Addressing disincentives to open information


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Votes: 32

Many of the issues with the ATI process that are mentioned in the media can be explained in whole or in part by the incentives that the current ATIP process and system creates for public servants. No matter how fervent a believer in open government, receiving an ATI request is a painful experience. The amount of labour involved in understanding and clarifying the request, searching records and reviewing the resulting records for release is impossible to overstate. The real effort costs are usually many times higher even than the official reporting forms, at least in my experience, because no one is willing to acknowledge the true time and effort requirements to sort through the equivalent of many thousands of pages of potential documents for each request. Given this process, it's no wonder that records are not kept or not thoroughly searched since this could easily result in no time remaining for any other work.

For any future ATI system to succeed will need buy-in from those implementing the system and that will require the development of a dramatically less labour-intensive process. Are there ways to automate processes? Can employee involvement be limited to review?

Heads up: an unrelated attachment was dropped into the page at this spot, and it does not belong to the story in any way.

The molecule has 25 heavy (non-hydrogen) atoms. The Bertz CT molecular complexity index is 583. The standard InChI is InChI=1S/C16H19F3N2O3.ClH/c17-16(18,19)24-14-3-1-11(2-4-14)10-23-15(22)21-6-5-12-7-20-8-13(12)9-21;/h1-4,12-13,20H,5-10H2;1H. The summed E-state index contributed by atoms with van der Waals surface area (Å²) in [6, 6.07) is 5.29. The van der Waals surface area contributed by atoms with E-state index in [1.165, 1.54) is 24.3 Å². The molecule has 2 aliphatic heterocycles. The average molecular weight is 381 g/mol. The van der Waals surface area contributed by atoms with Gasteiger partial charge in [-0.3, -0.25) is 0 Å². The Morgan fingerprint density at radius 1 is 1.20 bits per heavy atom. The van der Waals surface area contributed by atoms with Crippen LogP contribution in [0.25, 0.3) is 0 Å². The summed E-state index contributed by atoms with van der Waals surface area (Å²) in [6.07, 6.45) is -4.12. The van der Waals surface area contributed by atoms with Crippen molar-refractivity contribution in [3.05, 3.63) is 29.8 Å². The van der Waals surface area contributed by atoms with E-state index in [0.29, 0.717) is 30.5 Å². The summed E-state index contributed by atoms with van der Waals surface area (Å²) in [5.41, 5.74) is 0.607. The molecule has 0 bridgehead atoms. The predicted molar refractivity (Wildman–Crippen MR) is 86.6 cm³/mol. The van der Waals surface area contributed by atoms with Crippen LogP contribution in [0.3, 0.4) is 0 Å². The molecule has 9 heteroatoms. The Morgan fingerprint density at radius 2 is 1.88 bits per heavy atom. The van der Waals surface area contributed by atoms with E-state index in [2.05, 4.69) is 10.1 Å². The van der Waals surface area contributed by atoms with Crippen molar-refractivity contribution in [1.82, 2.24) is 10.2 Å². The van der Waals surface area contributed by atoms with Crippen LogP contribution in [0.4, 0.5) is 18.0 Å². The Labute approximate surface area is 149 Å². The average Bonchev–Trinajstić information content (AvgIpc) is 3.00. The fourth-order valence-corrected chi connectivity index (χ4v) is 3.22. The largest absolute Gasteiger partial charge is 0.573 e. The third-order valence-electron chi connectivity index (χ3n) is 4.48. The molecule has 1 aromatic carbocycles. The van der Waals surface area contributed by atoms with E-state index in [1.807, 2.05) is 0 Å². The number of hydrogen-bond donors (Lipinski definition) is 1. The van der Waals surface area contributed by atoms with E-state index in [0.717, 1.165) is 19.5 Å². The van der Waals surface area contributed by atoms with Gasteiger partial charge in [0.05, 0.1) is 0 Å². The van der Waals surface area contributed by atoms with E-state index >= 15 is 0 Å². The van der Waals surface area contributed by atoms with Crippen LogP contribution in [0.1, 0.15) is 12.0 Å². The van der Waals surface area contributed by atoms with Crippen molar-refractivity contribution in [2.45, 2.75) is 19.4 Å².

Given the dramatically declining cost of computer storage, would it be possible for all email records to be automatically copied without human intervention to a giant database. Any incoming ATI request would be treated by the ATI office as a keyword search similar to google. These requests would automatically search all electronic resources (email, GCdocs, public websites, shared network drives) and manual searches of paper records would only be done when explicitly requested, thus removing the need for the requester to understand government filing systems. This kind of automation would reduce search time and time interpreting requests to zero. It would eliminate the risk of some people doing more or less thorough searches than others. I don't think it would be possible to eliminate the review process, but it should be made possible for this system to identify the originator of a given record and automatically send them the documents to review and to mark up any areas that are suggested not to be released online and to automate as much as possible of the ATIP office review process and to automatically track service standards and deadlines.

Maybe there are less technology-heavy and more administrative means to accomplish the same goals, but unless the labour impact of ATI requests on typical civil servants is addressed in some manner, any increase in ATI numbers will result in less and less timely results and the negative productivity impact of the time spent processing these requests will only increase.

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